[Gorgo, Source: About.com]
According to Herodotus, her father valued her insight and judgment. The one glimpse we have of her life before her marriage shows him refusing to send her out of a diplomatic meeting. It turns out the diplomat was right to want her to leave. She saw through his attempt bribe her father into joining a doomed rebellion and prevented it.*
When her father died, she married his half-brother, King Leonidas I,** and continued to act as king’s advisor. There is some evidence that she traveled with him on at least one of his visits to Athens. One of the quotes Plutarch attributes to her shows that she knew something about Athenian theater, likely through having gone to see it. When an Attic woman made a comment about Spartan women lording it over men, Gorgo is said to have replied that only Spartan women were mothers of men.
When news arrived of the Persian king’s plan to invade Greece, it did not come in the regular way. A blank wax tablet was sent to Sparta, much to everyone’s confusion. It was Gorgo who figured out the trick of it and ordered someone to scrape away the wax. The message was written on the wood underneath to keep it from being intercepted.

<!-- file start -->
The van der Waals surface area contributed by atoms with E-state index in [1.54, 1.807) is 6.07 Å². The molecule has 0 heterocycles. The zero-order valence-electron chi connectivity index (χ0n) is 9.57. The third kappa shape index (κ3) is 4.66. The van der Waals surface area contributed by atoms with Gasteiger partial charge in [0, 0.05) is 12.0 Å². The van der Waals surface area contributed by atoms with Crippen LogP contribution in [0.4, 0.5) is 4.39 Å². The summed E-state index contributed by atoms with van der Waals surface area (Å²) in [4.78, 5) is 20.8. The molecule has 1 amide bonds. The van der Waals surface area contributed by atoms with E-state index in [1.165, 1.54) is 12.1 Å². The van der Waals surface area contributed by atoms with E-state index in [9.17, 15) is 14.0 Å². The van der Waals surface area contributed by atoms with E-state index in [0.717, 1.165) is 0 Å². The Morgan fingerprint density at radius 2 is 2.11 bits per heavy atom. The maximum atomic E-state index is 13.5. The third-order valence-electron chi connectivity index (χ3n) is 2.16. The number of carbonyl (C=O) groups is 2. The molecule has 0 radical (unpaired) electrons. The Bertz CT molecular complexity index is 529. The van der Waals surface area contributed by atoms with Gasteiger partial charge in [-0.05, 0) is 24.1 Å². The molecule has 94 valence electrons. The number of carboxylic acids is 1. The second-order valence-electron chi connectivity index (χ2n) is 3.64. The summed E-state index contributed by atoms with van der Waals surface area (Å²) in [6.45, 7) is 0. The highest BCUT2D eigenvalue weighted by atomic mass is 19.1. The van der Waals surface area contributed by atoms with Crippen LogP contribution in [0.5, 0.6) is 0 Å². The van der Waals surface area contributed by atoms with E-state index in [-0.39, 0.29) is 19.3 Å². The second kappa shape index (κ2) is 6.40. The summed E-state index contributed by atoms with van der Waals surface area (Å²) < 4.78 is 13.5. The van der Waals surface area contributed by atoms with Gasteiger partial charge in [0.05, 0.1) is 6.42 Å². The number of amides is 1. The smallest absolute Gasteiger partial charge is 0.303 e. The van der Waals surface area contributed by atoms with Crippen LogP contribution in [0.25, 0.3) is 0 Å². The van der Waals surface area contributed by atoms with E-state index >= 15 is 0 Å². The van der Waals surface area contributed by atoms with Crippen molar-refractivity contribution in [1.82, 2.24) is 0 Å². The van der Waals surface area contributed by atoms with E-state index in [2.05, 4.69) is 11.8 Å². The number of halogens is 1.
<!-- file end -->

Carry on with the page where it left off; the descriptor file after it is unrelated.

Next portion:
We know nothing of her life after her husband died in the Battle of Thermopylae. Her underage son took the throne with his uncle (her brother-in-law) as his regent. To be honest, it would be surprising if she didn’t continue to act as king’s advisor.
*Herodotus says she was eight or nine at this point, but it’s entirely possible he made this assumption based on the fact that she was unmarried and ignored the fact that Spartan women married much later than women in other Greek city-states.
**Yes, that Leonidas.
Herodotus, Histories Book 5, 5th century BCE - Sacred Texts Archive
Herodotus, Histories Book 7, 5th Century BCE - Internet History Sourcebooks Project
Plutarch, "Gorgo," Sayings of Spartan Women, 1st century CE - Lacus Curtius
Gorgo, Queen of Sparta - Wikipedia
Cleomenes I - Wikipedia
Leonidas I - Wikipeda